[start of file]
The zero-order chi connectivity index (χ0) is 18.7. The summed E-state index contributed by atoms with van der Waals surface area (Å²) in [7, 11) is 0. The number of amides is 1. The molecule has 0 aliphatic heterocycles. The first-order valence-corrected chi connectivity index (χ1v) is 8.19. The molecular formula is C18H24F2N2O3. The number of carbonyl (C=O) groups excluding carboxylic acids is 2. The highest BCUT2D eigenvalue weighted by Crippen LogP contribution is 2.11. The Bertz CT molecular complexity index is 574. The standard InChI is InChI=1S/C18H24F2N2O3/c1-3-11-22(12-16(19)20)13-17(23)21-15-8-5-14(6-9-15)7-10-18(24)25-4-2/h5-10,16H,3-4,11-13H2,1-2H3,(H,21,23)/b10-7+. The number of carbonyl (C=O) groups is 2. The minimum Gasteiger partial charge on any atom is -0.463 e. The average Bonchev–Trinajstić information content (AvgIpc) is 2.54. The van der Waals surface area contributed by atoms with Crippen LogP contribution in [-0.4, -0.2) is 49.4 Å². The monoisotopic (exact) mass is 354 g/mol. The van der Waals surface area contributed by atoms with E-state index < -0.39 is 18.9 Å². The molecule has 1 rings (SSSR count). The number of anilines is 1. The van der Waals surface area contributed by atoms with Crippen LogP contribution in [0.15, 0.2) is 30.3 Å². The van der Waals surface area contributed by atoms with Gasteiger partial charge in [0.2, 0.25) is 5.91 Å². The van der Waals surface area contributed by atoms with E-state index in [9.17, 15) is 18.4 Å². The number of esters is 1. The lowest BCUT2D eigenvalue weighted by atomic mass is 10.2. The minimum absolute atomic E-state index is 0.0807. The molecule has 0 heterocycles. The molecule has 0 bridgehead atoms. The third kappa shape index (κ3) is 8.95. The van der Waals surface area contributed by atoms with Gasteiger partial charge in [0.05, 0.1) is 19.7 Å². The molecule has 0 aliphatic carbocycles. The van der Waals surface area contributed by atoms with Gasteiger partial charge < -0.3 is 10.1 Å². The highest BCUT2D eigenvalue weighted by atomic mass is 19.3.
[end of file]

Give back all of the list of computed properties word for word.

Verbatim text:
The zero-order chi connectivity index (χ0) is 18.7. The summed E-state index contributed by atoms with van der Waals surface area (Å²) in [7, 11) is 0. The number of amides is 1. The molecule has 0 aliphatic heterocycles. The first-order valence-corrected chi connectivity index (χ1v) is 8.19. The molecular formula is C18H24F2N2O3. The number of carbonyl (C=O) groups excluding carboxylic acids is 2. The highest BCUT2D eigenvalue weighted by Crippen LogP contribution is 2.11. The Bertz CT molecular complexity index is 574. The standard InChI is InChI=1S/C18H24F2N2O3/c1-3-11-22(12-16(19)20)13-17(23)21-15-8-5-14(6-9-15)7-10-18(24)25-4-2/h5-10,16H,3-4,11-13H2,1-2H3,(H,21,23)/b10-7+. The number of carbonyl (C=O) groups is 2. The minimum Gasteiger partial charge on any atom is -0.463 e. The average Bonchev–Trinajstić information content (AvgIpc) is 2.54. The van der Waals surface area contributed by atoms with Crippen LogP contribution in [-0.4, -0.2) is 49.4 Å². The monoisotopic (exact) mass is 354 g/mol. The van der Waals surface area contributed by atoms with E-state index < -0.39 is 18.9 Å². The molecule has 1 rings (SSSR count). The number of anilines is 1. The van der Waals surface area contributed by atoms with Crippen LogP contribution in [0.15, 0.2) is 30.3 Å². The van der Waals surface area contributed by atoms with Gasteiger partial charge in [0.2, 0.25) is 5.91 Å². The van der Waals surface area contributed by atoms with E-state index in [9.17, 15) is 18.4 Å². The number of esters is 1. The lowest BCUT2D eigenvalue weighted by atomic mass is 10.2. The minimum absolute atomic E-state index is 0.0807. The molecule has 0 heterocycles. The molecule has 0 bridgehead atoms. The third kappa shape index (κ3) is 8.95. The van der Waals surface area contributed by atoms with Gasteiger partial charge in [0.05, 0.1) is 19.7 Å². The molecule has 0 aliphatic carbocycles. The van der Waals surface area contributed by atoms with Gasteiger partial charge < -0.3 is 10.1 Å². The highest BCUT2D eigenvalue weighted by atomic mass is 19.3.